books

The Hungarian-born author Arthur Koestler, best known for his novel "Darkness At Noon," at his home in Alpbach, Austria.

‘Darkness at Noon’ Revisited

A new translation of Arthur Koestler’s classic dystopian novel reveals what’s relevant to our age—and what isn’t.

Frames of Chinese President Xi Jinping, US President Donald Trump and Russian President Vladimir Putin are display in a photo shop in Beijing on April 17, 2017.

Democracy Is Fighting for Its Life

Around the world, political freedom isn’t just slipping away—it’s getting dragged down by fervent enemies.

books-lead_Summer-2019

Books in Brief

Reviews of the latest releases on mosquitoes, the Islamic State, and Kim Jong Un.

books-lead_Summer-2019

Books in Brief

Reviews of the latest releases on mosquitoes, the Islamic State, and Kim Jong Un.

TOPSHOT-FRANCE-EU-POLITICS-ELECTIONS

Europe’s Ever Closer Confusion

A newly translated novel portrays the European Union’s search for meaning as a historical reckoning—and a comedy of manners.

1_Review_Babones_Driverless-vehicles-Irena-Gajic

Who Will Win the Self-Driving Future?

China and the United States have drastically different visions for autonomous transportation.

Document of the Week: Facebook Disappoints Authorities—Again

The doctored Nancy Pelosi video hardly marks the first time the social media giant has faced backlash. Consider Germany in 2015.

foreign-policy-books

Books in Brief

Recent releases on Richard Holbrooke, America’s hidden empire, and the untold story of Chernobyl.

foreign-policy-books

Books in Brief

Recent releases on Richard Holbrooke, America’s hidden empire, and the untold story of Chernobyl.

Odette Sansom served as a courier spy in Britain’s Special Operations Executive during World War II. (PA Images via Getty Images)

Writing Women at War

A slate of new releases reexamine gender in conflict.

Books about Chinese President Xi Jinping are displayed at the Beijing International Book Fair in Beijing on Aug. 23, 2018. (Greg Baker/AFP/Getty Images)

China Is Burning Books Again

Censors are on the lookout for political mistakes—even in print runs for foreigners.

Foreign-policy advisor to U.S. President Donald Trump's election campaign George Papadopoulos and his wife, Simona Mangiante Papadopoulos, arrive at U.S. District Court for his sentencing in Washington on Sept. 7, 2018. (Mandel Ngan/AFP/Getty Images)

The Second Coming of George Papadopoulos

Patient zero in the Mueller investigation is back with a well-timed book.

Helen McKendry, eldest daughter of Jean McConville, holds a family photograph showing her mother Jean McConville (left) and some of Jean's children including Helen herself (second from right), at her home in Northern Ireland on May 3, 2014. (Peter Muhly/AFP/Getty Images)

Almost Five Decades on From a Notorious Murder, ‘The Past Doesn’t Stay Buried’

A Q&A with Patrick Radden Keefe, the author of "Say Nothing: A True Story of Murder and Memory in Northern Ireland."

Helen McKendry, eldest daughter of Jean McConville, holds a family photograph showing her mother Jean McConville (left) and some of Jean's children including Helen herself (second from right), at her home in Northern Ireland on May 3, 2014. (Peter Muhly/AFP/Getty Images)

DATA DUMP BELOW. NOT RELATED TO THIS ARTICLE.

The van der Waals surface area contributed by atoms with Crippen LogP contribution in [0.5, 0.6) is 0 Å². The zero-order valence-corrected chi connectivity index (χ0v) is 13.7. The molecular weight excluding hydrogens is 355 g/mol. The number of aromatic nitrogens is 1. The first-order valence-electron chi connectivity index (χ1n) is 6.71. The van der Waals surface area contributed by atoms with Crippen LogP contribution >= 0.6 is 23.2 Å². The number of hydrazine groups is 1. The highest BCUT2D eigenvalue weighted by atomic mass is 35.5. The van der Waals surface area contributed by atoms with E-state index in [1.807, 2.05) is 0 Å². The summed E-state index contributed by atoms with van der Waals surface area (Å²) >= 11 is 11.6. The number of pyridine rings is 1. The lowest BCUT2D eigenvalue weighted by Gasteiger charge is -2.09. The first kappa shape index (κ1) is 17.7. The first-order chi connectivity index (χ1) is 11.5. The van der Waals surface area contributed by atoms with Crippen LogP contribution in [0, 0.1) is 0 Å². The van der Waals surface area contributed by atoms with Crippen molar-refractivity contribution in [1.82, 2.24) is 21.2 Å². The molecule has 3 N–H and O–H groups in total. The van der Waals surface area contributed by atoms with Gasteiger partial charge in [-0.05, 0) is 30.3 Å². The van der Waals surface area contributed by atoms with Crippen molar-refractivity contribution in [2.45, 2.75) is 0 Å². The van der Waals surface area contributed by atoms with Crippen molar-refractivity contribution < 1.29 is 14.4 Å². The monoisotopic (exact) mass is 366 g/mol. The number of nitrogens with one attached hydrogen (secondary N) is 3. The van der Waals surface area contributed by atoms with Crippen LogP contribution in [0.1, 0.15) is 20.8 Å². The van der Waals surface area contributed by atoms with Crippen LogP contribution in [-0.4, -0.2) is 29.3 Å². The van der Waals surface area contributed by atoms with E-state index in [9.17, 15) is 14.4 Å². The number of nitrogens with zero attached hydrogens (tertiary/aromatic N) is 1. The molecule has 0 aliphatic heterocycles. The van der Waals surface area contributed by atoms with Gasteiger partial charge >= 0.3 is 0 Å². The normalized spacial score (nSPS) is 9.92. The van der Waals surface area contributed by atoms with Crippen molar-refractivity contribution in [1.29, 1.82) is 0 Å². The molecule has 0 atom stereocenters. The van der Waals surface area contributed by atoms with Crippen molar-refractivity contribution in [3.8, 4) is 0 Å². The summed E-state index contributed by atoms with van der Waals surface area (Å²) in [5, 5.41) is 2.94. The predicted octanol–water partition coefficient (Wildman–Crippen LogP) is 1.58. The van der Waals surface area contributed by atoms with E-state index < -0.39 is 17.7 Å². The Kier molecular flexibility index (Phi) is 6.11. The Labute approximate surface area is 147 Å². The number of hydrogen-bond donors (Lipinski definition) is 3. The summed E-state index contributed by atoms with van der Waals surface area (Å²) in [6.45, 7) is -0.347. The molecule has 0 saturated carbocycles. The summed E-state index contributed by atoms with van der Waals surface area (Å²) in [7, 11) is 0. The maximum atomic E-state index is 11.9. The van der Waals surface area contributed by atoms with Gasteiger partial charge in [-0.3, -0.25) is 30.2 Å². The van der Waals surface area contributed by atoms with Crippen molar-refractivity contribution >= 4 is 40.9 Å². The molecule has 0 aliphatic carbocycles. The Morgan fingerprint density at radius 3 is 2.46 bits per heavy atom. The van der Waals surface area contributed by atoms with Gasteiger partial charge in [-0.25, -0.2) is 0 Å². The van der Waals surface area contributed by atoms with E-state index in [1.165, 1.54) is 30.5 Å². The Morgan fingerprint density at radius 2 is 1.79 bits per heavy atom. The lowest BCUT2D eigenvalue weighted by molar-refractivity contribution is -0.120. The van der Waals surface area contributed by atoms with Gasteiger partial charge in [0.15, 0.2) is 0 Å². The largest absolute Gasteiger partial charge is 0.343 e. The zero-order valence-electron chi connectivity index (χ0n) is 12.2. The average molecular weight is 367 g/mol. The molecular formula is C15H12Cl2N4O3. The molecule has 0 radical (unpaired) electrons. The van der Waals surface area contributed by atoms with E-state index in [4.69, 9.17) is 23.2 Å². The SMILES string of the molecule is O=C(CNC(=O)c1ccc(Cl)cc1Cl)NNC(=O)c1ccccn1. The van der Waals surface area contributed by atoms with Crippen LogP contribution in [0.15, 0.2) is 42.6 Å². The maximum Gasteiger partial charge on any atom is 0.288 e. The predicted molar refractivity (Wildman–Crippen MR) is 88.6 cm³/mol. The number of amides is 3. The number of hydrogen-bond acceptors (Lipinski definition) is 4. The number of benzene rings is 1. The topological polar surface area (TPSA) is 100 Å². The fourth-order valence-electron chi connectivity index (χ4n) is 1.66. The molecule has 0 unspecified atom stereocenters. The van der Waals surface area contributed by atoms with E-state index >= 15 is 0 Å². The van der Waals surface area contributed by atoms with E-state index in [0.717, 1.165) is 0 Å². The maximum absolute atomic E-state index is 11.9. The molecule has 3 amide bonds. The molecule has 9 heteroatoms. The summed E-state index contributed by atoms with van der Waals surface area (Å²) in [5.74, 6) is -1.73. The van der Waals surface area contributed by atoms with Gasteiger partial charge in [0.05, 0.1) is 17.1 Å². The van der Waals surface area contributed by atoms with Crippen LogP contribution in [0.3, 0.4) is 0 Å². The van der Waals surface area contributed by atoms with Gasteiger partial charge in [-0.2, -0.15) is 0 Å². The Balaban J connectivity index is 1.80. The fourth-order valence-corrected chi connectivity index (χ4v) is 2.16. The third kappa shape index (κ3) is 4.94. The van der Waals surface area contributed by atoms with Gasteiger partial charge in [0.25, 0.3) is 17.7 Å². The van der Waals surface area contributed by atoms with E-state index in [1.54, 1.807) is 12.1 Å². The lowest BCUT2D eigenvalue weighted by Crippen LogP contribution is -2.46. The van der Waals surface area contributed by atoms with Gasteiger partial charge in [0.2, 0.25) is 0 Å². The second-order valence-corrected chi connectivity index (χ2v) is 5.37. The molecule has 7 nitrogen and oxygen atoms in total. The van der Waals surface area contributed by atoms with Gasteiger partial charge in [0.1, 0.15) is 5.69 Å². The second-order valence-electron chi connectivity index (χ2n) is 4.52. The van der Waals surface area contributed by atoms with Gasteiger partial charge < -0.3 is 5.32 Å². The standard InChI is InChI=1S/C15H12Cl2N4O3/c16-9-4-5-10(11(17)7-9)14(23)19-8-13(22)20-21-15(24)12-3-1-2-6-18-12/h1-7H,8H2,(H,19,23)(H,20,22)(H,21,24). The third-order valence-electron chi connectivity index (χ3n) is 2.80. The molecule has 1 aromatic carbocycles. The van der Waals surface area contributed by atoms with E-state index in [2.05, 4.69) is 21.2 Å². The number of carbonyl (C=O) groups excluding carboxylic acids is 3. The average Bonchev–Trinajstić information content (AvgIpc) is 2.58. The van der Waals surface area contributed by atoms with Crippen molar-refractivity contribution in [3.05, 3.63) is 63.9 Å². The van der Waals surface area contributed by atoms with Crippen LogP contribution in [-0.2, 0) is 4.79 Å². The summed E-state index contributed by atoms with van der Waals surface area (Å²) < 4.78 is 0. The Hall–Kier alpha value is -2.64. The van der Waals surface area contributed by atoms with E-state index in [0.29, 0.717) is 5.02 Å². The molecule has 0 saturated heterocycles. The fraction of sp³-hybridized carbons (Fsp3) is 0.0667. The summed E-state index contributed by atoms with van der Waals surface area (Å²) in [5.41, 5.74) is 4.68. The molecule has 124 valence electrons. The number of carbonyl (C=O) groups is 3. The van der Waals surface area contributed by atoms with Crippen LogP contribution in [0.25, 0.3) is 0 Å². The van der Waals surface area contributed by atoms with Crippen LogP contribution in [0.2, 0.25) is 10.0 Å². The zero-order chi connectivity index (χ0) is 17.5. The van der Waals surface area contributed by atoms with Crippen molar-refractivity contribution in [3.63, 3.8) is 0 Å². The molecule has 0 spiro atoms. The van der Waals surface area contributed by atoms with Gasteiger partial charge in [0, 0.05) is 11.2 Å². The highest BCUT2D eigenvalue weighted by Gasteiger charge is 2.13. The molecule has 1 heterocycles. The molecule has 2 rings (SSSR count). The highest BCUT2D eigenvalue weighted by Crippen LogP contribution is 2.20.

Almost Five Decades on From a Notorious Murder, ‘The Past Doesn’t Stay Buried’

A Q&A with Patrick Radden Keefe, the author of "Say Nothing: A True Story of Murder and Memory in Northern Ireland."

American prisoners of war captured by North Korean forces await liberation at the 38th parallel on Oct. 5, 1950. (Soviet Photo Agency/Bettmann/Getty Images)

Brainwashed

A new book on interrogation during the Korean War sheds light on how the 20th century imagined prisoners of war.

Michel Houellebecq attends an art show on June 2, 2017, in Manhattan, New York. (Eduardo Munoz Alverez/AFP/Getty Images)

Michel Houellebecq Hated Europe Before You Did

The latest novel by France’s most famous author cements his reputation as a prophet of populism.

Israeli writer and peace activist Amos Oz in Frankfurt, Germany, in 2005. (Thomas Lohnes/AFP/Getty Images)

How the Mighty Have Fallen

Israeli literary icon Amos Oz died on Dec. 28 at age 79. Author Ayelet Tsabari considers his legacy.

Bertolt Brecht in 1937. (Fred Stein/Picture-Alliance/dpa/Associated Press)

Poetry for the Masses

1,200 newly translated poems from Bertolt Brecht offer an unexpected survival guide for difficult times.

2018-books-lead

The Books We Read in 2018

Some of Foreign Policy’s favorite reads of the year.

Enric Marco stands beside a Spanish Republican flag at Mauthausen, a concentration camp in Austria, in May 2003. (Lluis Gene/AFP/Getty Images)

The Spanish Fraud

On the podcast: Javier Cercas’s new book on the man who impersonated a Holocaust survivor.

Rescue workers carry a body on Aug. 9, 1998, in the aftermath of a bombing two days earlier that targeted the U.S. Embassy in Nairobi. (AFP/Getty Images)

A Story of Leadership and Fatal Missed Opportunity

A review of Prudence Bushnell’s new book on the 1998 U.S. Embassy bombings.

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